30 Mar How to be productive working from home – Part 2
This is part 2 of my working from home series of articles as a result of the impact of COVID-19. If you have not read my first article on this, you can read it here. In this article though, I want to write about ways to stay focused on the tasks you need to complete. Or another way of putting it might be: how to win the self-discipline battle.
Winning the self-discipline battle when working from home
One of the biggest challenges of working from home is maintaining focus without others around to keep you honest. It’s like when the boss is away, only ten-fold! You need to manage YOU! Unless you have an extraordinary amount of natural self-discipline, you will need to put in place some routines and systems or you’ll find it is very easy to fritter time away and not be productive. Here are a few tips I think can be useful.
Determine routine start and finish times
Use your calendar (I use Outlook) and schedule when you are going to start and finish your workday. There may be some challenges for you here, but unless you make a plan you will almost certainly not be as productive as you could be when working from home. The advantage you have at home is a bit more flexibility to schedule your day around your own needs and those of your family.
Having a routine start time is important, but a fixed finish time is just as much so. This will help you maintain separation between work and home life, and avoid the temptation to ‘make up’ time by working on things late at night, which is not a good habit to get into. You need to see this as a normal workday, albeit with a few differences.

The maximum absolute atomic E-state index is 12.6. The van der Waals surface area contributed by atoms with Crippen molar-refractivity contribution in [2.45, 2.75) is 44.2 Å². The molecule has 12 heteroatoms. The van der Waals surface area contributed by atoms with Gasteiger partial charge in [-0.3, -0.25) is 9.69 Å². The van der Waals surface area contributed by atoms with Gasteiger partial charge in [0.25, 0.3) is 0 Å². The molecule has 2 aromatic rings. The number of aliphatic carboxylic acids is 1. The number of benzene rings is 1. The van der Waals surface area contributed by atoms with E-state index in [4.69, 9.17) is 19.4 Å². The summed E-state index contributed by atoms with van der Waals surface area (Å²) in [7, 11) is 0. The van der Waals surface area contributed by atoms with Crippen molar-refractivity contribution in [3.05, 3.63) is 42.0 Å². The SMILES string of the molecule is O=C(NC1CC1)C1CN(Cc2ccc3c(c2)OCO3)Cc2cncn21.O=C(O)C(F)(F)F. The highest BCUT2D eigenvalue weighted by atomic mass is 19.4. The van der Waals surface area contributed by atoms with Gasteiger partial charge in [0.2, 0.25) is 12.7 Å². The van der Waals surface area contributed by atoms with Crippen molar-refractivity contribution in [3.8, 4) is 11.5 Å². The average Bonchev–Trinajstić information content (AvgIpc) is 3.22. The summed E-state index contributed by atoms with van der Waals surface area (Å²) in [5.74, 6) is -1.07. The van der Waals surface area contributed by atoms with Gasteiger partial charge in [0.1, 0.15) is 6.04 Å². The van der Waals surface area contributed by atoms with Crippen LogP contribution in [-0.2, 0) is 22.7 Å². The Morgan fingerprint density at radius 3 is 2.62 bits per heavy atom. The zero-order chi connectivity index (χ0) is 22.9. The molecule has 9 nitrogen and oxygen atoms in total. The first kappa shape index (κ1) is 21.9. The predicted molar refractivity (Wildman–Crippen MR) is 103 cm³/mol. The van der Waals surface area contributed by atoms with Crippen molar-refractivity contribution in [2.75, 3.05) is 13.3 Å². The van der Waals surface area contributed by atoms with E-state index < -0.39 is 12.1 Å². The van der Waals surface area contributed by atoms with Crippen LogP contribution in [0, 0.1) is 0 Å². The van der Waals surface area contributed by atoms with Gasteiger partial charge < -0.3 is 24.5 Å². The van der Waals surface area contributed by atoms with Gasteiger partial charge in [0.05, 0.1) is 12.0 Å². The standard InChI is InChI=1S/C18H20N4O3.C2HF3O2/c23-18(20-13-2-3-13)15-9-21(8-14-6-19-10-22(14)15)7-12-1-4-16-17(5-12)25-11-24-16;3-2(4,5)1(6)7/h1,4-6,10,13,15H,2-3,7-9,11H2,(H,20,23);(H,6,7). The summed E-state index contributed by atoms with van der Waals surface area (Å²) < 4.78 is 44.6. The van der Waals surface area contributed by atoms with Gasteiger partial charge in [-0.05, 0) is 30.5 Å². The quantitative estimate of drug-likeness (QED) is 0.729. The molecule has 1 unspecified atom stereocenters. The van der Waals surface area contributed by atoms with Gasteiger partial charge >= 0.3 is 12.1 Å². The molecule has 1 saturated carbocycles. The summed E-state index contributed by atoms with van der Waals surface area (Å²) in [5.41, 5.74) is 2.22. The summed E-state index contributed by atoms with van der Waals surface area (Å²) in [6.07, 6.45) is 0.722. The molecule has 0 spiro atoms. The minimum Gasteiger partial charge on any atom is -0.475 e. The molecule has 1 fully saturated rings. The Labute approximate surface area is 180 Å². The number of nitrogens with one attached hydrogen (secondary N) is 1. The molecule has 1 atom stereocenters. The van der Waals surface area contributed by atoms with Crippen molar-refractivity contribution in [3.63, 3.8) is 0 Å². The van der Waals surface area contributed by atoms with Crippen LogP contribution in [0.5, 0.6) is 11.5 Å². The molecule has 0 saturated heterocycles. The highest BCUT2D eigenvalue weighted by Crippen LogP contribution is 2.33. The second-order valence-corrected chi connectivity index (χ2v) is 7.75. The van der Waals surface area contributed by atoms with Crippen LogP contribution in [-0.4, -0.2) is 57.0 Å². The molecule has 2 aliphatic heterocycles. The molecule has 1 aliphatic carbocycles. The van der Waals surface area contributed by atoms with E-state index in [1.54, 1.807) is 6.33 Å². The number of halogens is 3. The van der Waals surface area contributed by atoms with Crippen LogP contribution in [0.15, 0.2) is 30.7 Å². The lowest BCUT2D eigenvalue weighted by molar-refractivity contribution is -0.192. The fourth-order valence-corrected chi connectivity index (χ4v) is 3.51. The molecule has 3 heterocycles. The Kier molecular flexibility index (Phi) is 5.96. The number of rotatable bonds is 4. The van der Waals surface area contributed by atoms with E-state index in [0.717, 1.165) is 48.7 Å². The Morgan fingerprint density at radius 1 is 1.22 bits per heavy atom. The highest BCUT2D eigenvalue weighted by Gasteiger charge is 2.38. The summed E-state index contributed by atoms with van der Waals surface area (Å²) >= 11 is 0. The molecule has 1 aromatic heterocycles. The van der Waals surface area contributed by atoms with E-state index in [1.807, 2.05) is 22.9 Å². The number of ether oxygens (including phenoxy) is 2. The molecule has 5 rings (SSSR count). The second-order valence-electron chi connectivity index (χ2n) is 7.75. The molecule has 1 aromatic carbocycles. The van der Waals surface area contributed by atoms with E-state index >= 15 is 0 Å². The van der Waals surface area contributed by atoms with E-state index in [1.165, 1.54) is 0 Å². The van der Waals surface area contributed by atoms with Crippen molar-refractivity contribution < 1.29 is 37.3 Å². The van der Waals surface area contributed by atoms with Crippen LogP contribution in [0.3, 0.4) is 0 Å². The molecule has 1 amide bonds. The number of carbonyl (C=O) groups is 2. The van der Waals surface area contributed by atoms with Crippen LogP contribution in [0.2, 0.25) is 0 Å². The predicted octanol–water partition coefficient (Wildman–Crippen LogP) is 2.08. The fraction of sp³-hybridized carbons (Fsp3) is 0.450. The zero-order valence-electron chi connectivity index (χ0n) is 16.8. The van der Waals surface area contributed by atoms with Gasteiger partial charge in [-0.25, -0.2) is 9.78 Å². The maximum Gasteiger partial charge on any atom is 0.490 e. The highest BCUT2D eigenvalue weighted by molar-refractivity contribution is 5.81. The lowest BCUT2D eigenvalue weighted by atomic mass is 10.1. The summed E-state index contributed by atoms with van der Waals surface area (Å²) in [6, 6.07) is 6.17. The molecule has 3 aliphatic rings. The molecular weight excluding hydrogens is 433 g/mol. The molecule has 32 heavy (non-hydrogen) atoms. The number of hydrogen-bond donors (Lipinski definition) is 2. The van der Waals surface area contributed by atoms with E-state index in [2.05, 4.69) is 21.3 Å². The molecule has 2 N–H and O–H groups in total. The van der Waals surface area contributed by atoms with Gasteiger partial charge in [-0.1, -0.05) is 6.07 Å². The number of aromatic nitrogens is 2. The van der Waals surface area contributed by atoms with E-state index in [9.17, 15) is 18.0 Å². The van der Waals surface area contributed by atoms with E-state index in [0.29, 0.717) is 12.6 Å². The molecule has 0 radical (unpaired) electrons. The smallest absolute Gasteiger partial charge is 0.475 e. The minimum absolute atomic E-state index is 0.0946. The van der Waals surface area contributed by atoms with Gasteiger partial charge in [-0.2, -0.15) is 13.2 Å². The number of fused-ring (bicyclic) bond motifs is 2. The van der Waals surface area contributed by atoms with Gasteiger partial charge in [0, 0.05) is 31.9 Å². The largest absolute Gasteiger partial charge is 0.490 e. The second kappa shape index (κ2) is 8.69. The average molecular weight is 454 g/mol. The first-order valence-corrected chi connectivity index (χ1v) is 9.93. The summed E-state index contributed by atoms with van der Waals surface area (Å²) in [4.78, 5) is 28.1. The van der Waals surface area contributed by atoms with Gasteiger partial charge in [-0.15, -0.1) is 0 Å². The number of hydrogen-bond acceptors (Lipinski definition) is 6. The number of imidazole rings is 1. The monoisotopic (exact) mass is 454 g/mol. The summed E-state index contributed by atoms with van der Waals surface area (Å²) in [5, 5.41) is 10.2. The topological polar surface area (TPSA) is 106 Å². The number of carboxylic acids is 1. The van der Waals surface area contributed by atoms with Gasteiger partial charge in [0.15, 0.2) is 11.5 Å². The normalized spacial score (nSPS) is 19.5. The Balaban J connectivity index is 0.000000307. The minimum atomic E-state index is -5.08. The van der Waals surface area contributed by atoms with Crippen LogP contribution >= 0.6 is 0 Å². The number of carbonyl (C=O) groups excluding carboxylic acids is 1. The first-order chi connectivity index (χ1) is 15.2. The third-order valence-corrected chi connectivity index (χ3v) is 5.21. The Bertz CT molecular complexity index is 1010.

Block out time for specific tasks you need to complete.
This is my all-time favourite strategy! Lately, I’ve been using the phrase: ‘Don’t just plan WHERE you need to be, but also, WHAT you need to do’. Use your calendar along with your to-do list to plan the important work you have to do today around any meetings and other non-negotiable commitments.
Once you start seeing your tasks as commitments in your calendar – like meetings with yourself – you may find, as I have, that it helps you stay focused to complete each task in the time you’ve allotted to it.
To give you an idea of what this looks like for me, I’ve supplied a screenshot from my Outlook calendar for Wednesday, March 11. I’ve chosen this day because up until I left my home office at 2.30 pm (in the good old days when we could still have face-to-face meetings!) it is a good example of how I believe you should try and plan your time when working from home.
You can see how in the morning, I basically had three tasks I wanted to complete before my online Microsoft Teams meeting at 12.30pm. Note that I didn’t plan every minute of the day – that would be unrealistic, even when working from home. There are bound to be distractions, even at home, or urgent emails you need to respond too. But some form of discipline like this can help keep you focused.
You might note that I even schedule in my lunch! Over the years I’ve found this helpful to force me to take a break and I’d encourage you to try it. It’s tempting to eat lunch at your desk, but that’s counter-productive in so many ways. Give your mind a break and a chance to refresh.
Another tip for working with your calendar like this is not to be too hard on yourself if things don’t work out as planned. Sometimes things get in the way. An unexpected phone call or email requiring an urgent response, for instance. One thing that can help is to reschedule the rest of your day after you’ve dealt with the interruption. This can help things stay ‘on a level’, rather than forcing you to cram an unrealistic amount of work into the rest of the day.
Finally, if you use this technique, try to plan tomorrow at the end of today. This is a good way to ensure you make a focused start when you sit down at your desk at the start of the new day.
I hope you found this little article useful.
Geoff Prior – Lingford Consulting. March 2020
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Here are a couple of related articles you may find useful: